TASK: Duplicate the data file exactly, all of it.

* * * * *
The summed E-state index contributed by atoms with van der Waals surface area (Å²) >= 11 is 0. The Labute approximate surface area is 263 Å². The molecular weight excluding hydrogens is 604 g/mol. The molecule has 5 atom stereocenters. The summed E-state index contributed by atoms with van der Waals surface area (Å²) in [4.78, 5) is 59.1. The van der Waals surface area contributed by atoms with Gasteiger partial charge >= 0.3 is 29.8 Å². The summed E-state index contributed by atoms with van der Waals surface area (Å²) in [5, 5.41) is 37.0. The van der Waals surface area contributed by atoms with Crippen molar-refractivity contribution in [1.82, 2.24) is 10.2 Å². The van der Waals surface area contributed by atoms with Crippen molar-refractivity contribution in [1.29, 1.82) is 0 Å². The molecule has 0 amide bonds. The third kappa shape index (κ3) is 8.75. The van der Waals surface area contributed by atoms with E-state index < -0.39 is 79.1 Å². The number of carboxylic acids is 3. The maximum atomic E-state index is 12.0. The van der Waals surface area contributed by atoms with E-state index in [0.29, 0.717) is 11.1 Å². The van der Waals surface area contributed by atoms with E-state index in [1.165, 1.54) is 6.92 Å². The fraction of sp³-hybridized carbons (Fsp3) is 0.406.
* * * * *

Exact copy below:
The summed E-state index contributed by atoms with van der Waals surface area (Å²) >= 11 is 0. The Labute approximate surface area is 263 Å². The molecular weight excluding hydrogens is 604 g/mol. The molecule has 5 atom stereocenters. The summed E-state index contributed by atoms with van der Waals surface area (Å²) in [4.78, 5) is 59.1. The van der Waals surface area contributed by atoms with Gasteiger partial charge >= 0.3 is 29.8 Å². The summed E-state index contributed by atoms with van der Waals surface area (Å²) in [5, 5.41) is 37.0. The van der Waals surface area contributed by atoms with Crippen molar-refractivity contribution in [1.82, 2.24) is 10.2 Å². The van der Waals surface area contributed by atoms with Crippen molar-refractivity contribution in [1.29, 1.82) is 0 Å². The molecule has 0 amide bonds. The third kappa shape index (κ3) is 8.75. The van der Waals surface area contributed by atoms with E-state index < -0.39 is 79.1 Å². The number of carboxylic acids is 3. The maximum atomic E-state index is 12.0. The van der Waals surface area contributed by atoms with E-state index in [0.29, 0.717) is 11.1 Å². The van der Waals surface area contributed by atoms with E-state index in [1.165, 1.54) is 6.92 Å². The fraction of sp³-hybridized carbons (Fsp3) is 0.406.